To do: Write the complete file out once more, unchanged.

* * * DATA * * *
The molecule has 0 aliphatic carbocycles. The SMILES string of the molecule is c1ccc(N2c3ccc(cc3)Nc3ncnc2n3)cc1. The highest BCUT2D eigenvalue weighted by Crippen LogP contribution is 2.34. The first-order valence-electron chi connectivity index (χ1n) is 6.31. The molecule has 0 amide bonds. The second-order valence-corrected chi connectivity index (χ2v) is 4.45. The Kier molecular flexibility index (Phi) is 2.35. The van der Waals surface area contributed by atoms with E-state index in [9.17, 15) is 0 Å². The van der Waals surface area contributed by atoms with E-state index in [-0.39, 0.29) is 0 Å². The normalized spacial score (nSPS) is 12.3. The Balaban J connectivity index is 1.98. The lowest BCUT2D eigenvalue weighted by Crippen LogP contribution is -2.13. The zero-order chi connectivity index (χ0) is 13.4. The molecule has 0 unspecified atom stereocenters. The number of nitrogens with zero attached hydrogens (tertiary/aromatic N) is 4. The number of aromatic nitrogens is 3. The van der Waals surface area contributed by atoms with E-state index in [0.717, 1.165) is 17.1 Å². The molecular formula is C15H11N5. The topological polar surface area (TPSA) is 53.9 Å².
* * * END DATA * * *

The molecule has 0 aliphatic carbocycles. The SMILES string of the molecule is c1ccc(N2c3ccc(cc3)Nc3ncnc2n3)cc1. The highest BCUT2D eigenvalue weighted by Crippen LogP contribution is 2.34. The first-order valence-electron chi connectivity index (χ1n) is 6.31. The molecule has 0 amide bonds. The second-order valence-corrected chi connectivity index (χ2v) is 4.45. The Kier molecular flexibility index (Phi) is 2.35. The van der Waals surface area contributed by atoms with E-state index in [9.17, 15) is 0 Å². The van der Waals surface area contributed by atoms with E-state index in [-0.39, 0.29) is 0 Å². The normalized spacial score (nSPS) is 12.3. The Balaban J connectivity index is 1.98. The lowest BCUT2D eigenvalue weighted by Crippen LogP contribution is -2.13. The zero-order chi connectivity index (χ0) is 13.4. The molecule has 0 unspecified atom stereocenters. The number of nitrogens with zero attached hydrogens (tertiary/aromatic N) is 4. The number of aromatic nitrogens is 3. The van der Waals surface area contributed by atoms with E-state index in [0.717, 1.165) is 17.1 Å². The molecular formula is C15H11N5. The topological polar surface area (TPSA) is 53.9 Å².